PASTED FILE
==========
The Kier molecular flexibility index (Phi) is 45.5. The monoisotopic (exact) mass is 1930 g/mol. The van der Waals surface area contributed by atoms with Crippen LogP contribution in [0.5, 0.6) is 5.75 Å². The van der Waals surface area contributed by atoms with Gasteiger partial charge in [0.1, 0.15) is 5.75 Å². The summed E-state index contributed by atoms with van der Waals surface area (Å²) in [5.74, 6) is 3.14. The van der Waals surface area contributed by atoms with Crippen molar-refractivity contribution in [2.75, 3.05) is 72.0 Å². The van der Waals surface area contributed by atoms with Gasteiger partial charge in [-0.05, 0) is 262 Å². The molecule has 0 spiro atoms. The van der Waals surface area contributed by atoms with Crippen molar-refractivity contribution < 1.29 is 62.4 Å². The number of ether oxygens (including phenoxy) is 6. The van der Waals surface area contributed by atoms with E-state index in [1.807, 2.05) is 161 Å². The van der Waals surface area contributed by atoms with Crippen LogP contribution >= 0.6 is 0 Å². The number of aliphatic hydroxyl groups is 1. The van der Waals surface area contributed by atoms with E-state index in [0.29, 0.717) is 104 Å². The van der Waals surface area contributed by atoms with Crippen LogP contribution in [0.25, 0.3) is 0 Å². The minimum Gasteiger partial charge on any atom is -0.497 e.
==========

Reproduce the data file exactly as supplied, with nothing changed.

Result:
The Kier molecular flexibility index (Phi) is 45.5. The monoisotopic (exact) mass is 1930 g/mol. The van der Waals surface area contributed by atoms with Crippen LogP contribution in [0.5, 0.6) is 5.75 Å². The van der Waals surface area contributed by atoms with Gasteiger partial charge in [0.1, 0.15) is 5.75 Å². The summed E-state index contributed by atoms with van der Waals surface area (Å²) in [5.74, 6) is 3.14. The van der Waals surface area contributed by atoms with Crippen molar-refractivity contribution in [2.75, 3.05) is 72.0 Å². The van der Waals surface area contributed by atoms with Gasteiger partial charge in [-0.05, 0) is 262 Å². The molecule has 0 spiro atoms. The van der Waals surface area contributed by atoms with Crippen molar-refractivity contribution < 1.29 is 62.4 Å². The number of ether oxygens (including phenoxy) is 6. The van der Waals surface area contributed by atoms with E-state index in [1.807, 2.05) is 161 Å². The van der Waals surface area contributed by atoms with Crippen LogP contribution >= 0.6 is 0 Å². The number of aliphatic hydroxyl groups is 1. The van der Waals surface area contributed by atoms with E-state index in [0.29, 0.717) is 104 Å². The van der Waals surface area contributed by atoms with Crippen LogP contribution in [0.25, 0.3) is 0 Å². The minimum Gasteiger partial charge on any atom is -0.497 e.